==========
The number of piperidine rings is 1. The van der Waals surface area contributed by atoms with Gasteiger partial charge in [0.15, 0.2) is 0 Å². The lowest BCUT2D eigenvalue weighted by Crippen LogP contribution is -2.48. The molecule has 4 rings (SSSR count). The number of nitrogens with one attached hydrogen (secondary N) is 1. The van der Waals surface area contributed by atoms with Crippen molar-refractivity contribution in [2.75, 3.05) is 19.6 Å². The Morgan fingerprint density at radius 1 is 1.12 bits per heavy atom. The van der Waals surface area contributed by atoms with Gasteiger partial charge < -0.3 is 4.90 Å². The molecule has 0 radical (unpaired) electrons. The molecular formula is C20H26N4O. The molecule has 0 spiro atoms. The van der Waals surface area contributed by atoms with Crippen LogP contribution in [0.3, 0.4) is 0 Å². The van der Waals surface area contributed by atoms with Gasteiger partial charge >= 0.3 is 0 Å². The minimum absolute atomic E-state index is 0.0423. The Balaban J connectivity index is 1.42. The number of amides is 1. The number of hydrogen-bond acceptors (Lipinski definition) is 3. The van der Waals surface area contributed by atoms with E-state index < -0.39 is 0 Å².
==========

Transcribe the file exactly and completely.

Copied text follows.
The number of piperidine rings is 1. The van der Waals surface area contributed by atoms with Gasteiger partial charge in [0.15, 0.2) is 0 Å². The lowest BCUT2D eigenvalue weighted by Crippen LogP contribution is -2.48. The molecule has 4 rings (SSSR count). The number of nitrogens with one attached hydrogen (secondary N) is 1. The van der Waals surface area contributed by atoms with Crippen molar-refractivity contribution in [2.75, 3.05) is 19.6 Å². The Morgan fingerprint density at radius 1 is 1.12 bits per heavy atom. The van der Waals surface area contributed by atoms with Gasteiger partial charge < -0.3 is 4.90 Å². The molecule has 0 radical (unpaired) electrons. The molecular formula is C20H26N4O. The molecule has 0 spiro atoms. The van der Waals surface area contributed by atoms with Crippen LogP contribution in [0.3, 0.4) is 0 Å². The van der Waals surface area contributed by atoms with Gasteiger partial charge >= 0.3 is 0 Å². The minimum absolute atomic E-state index is 0.0423. The Balaban J connectivity index is 1.42. The number of amides is 1. The number of hydrogen-bond acceptors (Lipinski definition) is 3. The van der Waals surface area contributed by atoms with E-state index < -0.39 is 0 Å².